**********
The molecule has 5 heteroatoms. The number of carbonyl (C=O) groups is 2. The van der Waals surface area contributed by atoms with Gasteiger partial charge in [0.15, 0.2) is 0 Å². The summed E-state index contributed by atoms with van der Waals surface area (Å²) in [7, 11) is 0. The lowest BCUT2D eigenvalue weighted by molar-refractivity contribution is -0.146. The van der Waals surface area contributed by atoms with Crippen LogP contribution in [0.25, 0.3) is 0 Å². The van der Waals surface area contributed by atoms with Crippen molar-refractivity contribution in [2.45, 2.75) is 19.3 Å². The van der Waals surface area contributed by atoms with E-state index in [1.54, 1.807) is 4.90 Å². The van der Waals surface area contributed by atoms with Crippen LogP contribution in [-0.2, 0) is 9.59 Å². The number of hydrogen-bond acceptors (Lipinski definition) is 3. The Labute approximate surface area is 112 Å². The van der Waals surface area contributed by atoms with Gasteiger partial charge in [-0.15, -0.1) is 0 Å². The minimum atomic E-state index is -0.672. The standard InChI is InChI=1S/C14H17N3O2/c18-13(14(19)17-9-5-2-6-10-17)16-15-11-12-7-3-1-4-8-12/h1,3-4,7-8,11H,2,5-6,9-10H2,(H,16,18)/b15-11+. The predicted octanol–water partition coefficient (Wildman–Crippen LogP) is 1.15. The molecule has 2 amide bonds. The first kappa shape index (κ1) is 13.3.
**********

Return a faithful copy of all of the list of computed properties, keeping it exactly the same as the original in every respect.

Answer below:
The molecule has 5 heteroatoms. The number of carbonyl (C=O) groups is 2. The van der Waals surface area contributed by atoms with Gasteiger partial charge in [0.15, 0.2) is 0 Å². The summed E-state index contributed by atoms with van der Waals surface area (Å²) in [7, 11) is 0. The lowest BCUT2D eigenvalue weighted by molar-refractivity contribution is -0.146. The van der Waals surface area contributed by atoms with Crippen LogP contribution in [0.25, 0.3) is 0 Å². The van der Waals surface area contributed by atoms with Crippen molar-refractivity contribution in [2.45, 2.75) is 19.3 Å². The van der Waals surface area contributed by atoms with E-state index in [1.54, 1.807) is 4.90 Å². The van der Waals surface area contributed by atoms with Crippen LogP contribution in [-0.2, 0) is 9.59 Å². The number of hydrogen-bond acceptors (Lipinski definition) is 3. The Labute approximate surface area is 112 Å². The van der Waals surface area contributed by atoms with Gasteiger partial charge in [-0.15, -0.1) is 0 Å². The minimum atomic E-state index is -0.672. The standard InChI is InChI=1S/C14H17N3O2/c18-13(14(19)17-9-5-2-6-10-17)16-15-11-12-7-3-1-4-8-12/h1,3-4,7-8,11H,2,5-6,9-10H2,(H,16,18)/b15-11+. The predicted octanol–water partition coefficient (Wildman–Crippen LogP) is 1.15. The molecule has 2 amide bonds. The first kappa shape index (κ1) is 13.3.